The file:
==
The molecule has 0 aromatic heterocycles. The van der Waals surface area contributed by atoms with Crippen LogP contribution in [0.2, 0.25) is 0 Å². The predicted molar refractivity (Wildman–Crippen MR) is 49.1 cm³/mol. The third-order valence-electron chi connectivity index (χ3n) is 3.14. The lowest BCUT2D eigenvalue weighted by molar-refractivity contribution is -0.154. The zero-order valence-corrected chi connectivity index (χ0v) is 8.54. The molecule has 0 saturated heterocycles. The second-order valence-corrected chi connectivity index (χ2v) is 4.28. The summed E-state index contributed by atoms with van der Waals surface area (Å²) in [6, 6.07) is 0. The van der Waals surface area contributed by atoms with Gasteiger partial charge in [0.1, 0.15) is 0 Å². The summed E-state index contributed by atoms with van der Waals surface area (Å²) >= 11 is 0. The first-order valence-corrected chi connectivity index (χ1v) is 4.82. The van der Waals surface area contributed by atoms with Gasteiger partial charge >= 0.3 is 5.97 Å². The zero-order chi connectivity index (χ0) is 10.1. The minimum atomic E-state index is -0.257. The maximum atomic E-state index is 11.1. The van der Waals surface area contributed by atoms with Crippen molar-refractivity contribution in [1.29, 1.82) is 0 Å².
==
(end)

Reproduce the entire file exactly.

The molecule has 0 aromatic heterocycles. The van der Waals surface area contributed by atoms with Crippen LogP contribution in [0.2, 0.25) is 0 Å². The predicted molar refractivity (Wildman–Crippen MR) is 49.1 cm³/mol. The third-order valence-electron chi connectivity index (χ3n) is 3.14. The lowest BCUT2D eigenvalue weighted by molar-refractivity contribution is -0.154. The zero-order valence-corrected chi connectivity index (χ0v) is 8.54. The molecule has 0 saturated heterocycles. The second-order valence-corrected chi connectivity index (χ2v) is 4.28. The summed E-state index contributed by atoms with van der Waals surface area (Å²) in [6, 6.07) is 0. The van der Waals surface area contributed by atoms with Gasteiger partial charge in [0.1, 0.15) is 0 Å². The summed E-state index contributed by atoms with van der Waals surface area (Å²) >= 11 is 0. The first-order valence-corrected chi connectivity index (χ1v) is 4.82. The van der Waals surface area contributed by atoms with Gasteiger partial charge >= 0.3 is 5.97 Å². The zero-order chi connectivity index (χ0) is 10.1. The minimum atomic E-state index is -0.257. The maximum atomic E-state index is 11.1. The van der Waals surface area contributed by atoms with Crippen molar-refractivity contribution in [1.29, 1.82) is 0 Å².